Guest Author - Amber Grey
Every year, the Academy recognizes the best in film shown throughout the previous year. Yet often times the Academy overlooks actors and films that seemingly should have been brought into the awards spotlight. Here is a short list of classic film actors whose performances were worthy of a nomination but mysteriously left out.
With one flip of her red hair, “Gilda” (1946) had everyone’s attention. The character of “Gilda” proved a challenge for the normally shy Rita Hayworth. In one particular scene, Gilda performs a glove striptease; the number was provocative and very controversial for its time. But Hayworth was more than capable in breaking through her timidity to bring out the sensuality required. Throughout the film, Hayworth was delicately balanced along the tightrope of evoking the “femme-fatale” mystique and exploring the layers of Gilda’s twisted and manipulative soul. For a role that haunted Rita her whole life, it would have been nice to see her receive an award for her efforts.
Marilyn Monroe’s considerable acting skills were overshadowed by her image as a sex symbol. She considered herself a serious actress, worked very hard at improving her methods and even attended the famed Actor’s Studio. In her career, Marilyn was nominated for two Golden Globes, one for playing “Cherie” in “Bus Stop” (1956) and the second for “Sugar Kane” in “Some Like It Hot" (1959), winning the nomination for “Bus Stop.” In her final complete role as “Roslyn Taber” in “The Misfits” (1961), Marilyn’s performance is nothing but raw emotion as she plays the broken divorcee looking for something to live for. Alongside acting giants Clark Gable and Montgomery Clift, she does more than hold her own, and a posthumous nod from the Academy with a nomination would have certainly been appropriate.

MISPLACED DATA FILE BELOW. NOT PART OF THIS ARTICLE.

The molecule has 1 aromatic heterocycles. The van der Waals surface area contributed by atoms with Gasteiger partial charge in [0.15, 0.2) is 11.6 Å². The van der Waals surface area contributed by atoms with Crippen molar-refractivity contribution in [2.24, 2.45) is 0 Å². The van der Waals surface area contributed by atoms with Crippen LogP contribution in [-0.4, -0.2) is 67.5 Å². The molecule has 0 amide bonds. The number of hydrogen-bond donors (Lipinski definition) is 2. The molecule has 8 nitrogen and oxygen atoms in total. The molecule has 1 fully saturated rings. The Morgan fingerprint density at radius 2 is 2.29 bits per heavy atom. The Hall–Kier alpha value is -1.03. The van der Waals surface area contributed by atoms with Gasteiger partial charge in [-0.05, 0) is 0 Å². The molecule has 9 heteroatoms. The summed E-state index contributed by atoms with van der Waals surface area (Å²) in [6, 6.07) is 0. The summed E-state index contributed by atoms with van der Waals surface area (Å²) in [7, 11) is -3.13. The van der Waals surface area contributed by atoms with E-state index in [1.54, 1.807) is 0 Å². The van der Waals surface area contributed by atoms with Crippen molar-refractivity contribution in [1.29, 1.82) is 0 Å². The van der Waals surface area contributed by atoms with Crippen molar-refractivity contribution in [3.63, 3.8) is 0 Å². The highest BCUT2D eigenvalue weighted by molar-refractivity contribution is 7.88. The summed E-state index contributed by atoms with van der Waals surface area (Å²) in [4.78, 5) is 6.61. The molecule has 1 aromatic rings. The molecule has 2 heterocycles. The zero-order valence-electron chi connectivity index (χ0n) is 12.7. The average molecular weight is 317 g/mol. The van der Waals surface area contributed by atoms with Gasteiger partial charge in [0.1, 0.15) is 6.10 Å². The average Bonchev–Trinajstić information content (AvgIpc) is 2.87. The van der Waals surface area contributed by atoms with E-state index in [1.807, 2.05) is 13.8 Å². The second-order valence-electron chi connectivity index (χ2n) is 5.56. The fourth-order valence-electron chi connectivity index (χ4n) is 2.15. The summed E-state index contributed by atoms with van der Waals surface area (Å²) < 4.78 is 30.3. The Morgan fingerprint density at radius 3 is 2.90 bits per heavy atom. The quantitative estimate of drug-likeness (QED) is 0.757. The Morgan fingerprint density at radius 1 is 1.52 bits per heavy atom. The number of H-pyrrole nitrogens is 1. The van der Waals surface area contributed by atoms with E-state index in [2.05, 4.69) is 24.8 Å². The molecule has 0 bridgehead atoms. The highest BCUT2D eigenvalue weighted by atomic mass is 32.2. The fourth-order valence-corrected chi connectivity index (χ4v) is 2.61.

Aftering being discovered by director Alfred Hitchcock, Tippi Hedren became Hitchcock's new leading lady. Her first film was as "Melanie Daniels" in the thriller in "The Birds" (1963). Her second film "Marnie" (1964) offered her another challenging role. Hedren played the title character "Marnie Edgar" - a kleptomaniac with a complex fear of men, storms and the color red. As with every Hitchcock film, there was always a new fear to be explored. With "Marnie", it was the psychological trap Marnie created for herself out of a terrible childhood memory. Hedren's striking looks provided a contrast to the dark recesses of her head. Hedren's raw portrayal of Marnie's anxiety attacks and physical shutdowns when she faced her fears, was both painful and sympathizing to watch as the character battled her inner demons.
“1776” (1972) is the film adaptation of the Broadway musical and was severely neglected when it came to the Oscar nominations in 1973. With only one nomination for “Best Cinematography,” the film’s performances were ignored, particularly that of William Daniels in the lead role as “John Adams.” When it came to sequences depicting the hardships of developing America’s stand against England and writing the Declaration of Independence, Daniels excelled at bringing Adam’s well-known passionate impatience to set a new nation on its feet. Meanwhile, in other sequences where Adams is conversing with his beloved wife Abigail, Daniels gives his character a boyish stubborn charm. All of it is even managed by Daniels’ unmistakable charisma. Daniels, who reprised his Broadway role for the film version, played one of America’s founding fathers like no other.